How can I avoid getting another yeast infection?
To help prevent vaginal yeast infections avoid: douches, scented hygiene products like bubble bath, sprays, pads, and tampons. Change tampons and pads often during your period, avoid tight underwear or clothes made of synthetic fibers, wear cotton underwear and panty-hose with a cotton crotch, change out of wet swimsuits and exercise clothes as soon as you can, avoid hot tubs and very hot bath. If you keep getting yeast infections, be sure and talk with your doctor to avoid exaggerated symptoms.

What should I do if I get repeat yeast infections?
Call us, a diagnosis may need to be re-established. About 5 percent of women get four or more vaginal yeast infections in one year. This is called recurrent vulvovaginal candidiasis (RVVC). RVVC is more common in women with diabetes or weak immune systems. Doctors most often treat this problem with antifungal medicine for up to 6 months. However, this may not be the treatment plan for you. Many candidates who fail initial therapy have been successful using a combination of suppositories/oral medications and topical creams.

What are common therapy regimes used to treat yeast infections?
Over the counter medications:
Gyne-Lotrimin or Mycelex (clotrimazole)
Gynezol or Femstat (butoconazole)
Monistat (miconazole nitrate)
Vagistat (tioconazole)
Terazol (terconazole)

Prescription oral medications:
Fluconazole (Diflucan)
Itraconazole (Sporanox)

Other treatment options may include:
Boric acid suppositories
Tea tree oil
Probiotics

What are common home- therapies used to treat yeast infections?
Dietary changes can be particularly beneficial in preventing yeast flora from growing. Refined sugar, alcohol, and carbohydrates all feed yeast, thus allowing the food for an infection to thrive. Using natural sweeteners like honey, date syrup or agave syrup in small quantities may be a good way to combat sugar cravings.  Many women have found cutting out caffeine can also be effective, as blood sugar levels are kept more constant. Because protein balances blood sugar levels, fish, eggs, white meat and beans should be eaten sparingly.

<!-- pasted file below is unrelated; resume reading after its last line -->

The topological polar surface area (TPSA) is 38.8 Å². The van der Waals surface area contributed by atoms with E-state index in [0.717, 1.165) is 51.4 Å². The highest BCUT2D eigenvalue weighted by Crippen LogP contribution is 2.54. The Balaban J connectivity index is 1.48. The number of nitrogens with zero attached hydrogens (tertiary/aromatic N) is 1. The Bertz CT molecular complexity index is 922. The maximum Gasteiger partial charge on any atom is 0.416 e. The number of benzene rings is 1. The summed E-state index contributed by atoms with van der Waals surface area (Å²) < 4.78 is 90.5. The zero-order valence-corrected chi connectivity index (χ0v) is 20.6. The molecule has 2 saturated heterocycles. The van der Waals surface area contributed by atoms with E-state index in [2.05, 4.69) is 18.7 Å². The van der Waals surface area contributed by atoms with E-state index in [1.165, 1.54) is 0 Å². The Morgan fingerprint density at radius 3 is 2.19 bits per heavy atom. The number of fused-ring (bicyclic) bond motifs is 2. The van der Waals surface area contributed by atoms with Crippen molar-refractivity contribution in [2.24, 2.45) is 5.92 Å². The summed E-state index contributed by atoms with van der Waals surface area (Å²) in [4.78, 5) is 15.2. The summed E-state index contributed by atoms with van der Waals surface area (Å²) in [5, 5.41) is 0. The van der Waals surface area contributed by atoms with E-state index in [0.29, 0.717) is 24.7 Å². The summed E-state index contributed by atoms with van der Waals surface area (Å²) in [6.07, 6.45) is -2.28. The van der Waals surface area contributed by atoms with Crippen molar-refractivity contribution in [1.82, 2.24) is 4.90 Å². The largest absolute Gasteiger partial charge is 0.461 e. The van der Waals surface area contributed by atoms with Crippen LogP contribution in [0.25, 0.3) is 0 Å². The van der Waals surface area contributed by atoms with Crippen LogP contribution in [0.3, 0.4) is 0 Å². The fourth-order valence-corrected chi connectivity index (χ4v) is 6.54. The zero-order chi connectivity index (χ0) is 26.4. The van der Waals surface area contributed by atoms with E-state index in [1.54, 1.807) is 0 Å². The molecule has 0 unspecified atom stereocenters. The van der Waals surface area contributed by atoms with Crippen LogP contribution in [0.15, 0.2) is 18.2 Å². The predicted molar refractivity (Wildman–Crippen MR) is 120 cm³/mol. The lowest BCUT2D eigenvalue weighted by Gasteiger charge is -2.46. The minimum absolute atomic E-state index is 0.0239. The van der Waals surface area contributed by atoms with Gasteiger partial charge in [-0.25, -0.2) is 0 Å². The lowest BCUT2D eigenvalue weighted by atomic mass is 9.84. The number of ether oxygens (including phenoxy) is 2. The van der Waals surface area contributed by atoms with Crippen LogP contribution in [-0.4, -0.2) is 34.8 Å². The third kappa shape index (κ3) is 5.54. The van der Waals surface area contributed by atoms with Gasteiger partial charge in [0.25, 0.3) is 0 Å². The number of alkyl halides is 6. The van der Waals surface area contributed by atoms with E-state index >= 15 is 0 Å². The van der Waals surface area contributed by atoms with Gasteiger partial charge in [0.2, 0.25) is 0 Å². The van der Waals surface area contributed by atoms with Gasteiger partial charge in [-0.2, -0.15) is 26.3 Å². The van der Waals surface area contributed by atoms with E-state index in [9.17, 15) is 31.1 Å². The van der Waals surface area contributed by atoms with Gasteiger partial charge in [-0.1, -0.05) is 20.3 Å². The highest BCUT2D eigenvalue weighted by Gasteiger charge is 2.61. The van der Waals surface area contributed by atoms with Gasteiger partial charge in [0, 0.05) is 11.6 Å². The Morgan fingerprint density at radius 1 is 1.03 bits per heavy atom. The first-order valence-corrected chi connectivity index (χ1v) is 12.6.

There are some products which may help. These include: Antifungals (walnut, olive leaf, garlic, grapefruit seeds), Probiotics (Acidophilus) and Enzymatic Products. Vegetables such as: asparagus, avocado, broccoli, brussels sprouts, eggplant, kale, cabbage, cauliflower, celery, cucumber, onions, peppers, radish, spinach, Swiss chard, tomatoes, turnip may be beneficial. In addition, look for fruit and herbal teas known for their high antioxidant properties. Avoid wine, beer, and hard liquor. These will all make candida worse. Exercise Every Day. Drink Lots of Water. Stress-Less, get more sleep, do yoga, breathing and meditation.
Remember, hydration is the key to minimizing all symptoms and will bring about a faster recovery.

Lastly, some hygiene dos and don’ts.
Your vagina is self-cleaning but it is vitally important that you shower daily. Do not use harsh (non-pH balanced soaps) internally, and if a mild soap is used, wash it out completely. Change your clothes daily. Don’t wear clothes that are too tight or that are made with irritating materials; cotton is preferred. Avoid wearing soiled or sweaty underwear. Try to sleep without underwear and keep your vaginal area at all times. Always wipe/wash from front to back after using the toilet. Fold and wet toilet paper with water and wipe front to back until clean after bowel movements. And lastly, if you are sexually active, remember to wash after sex and to ask your partner about their sexual past before genital contact.
This guide will help you avoid exaggerated or prolonged symptoms of vaginitis and fight against disease for long term vaginal health.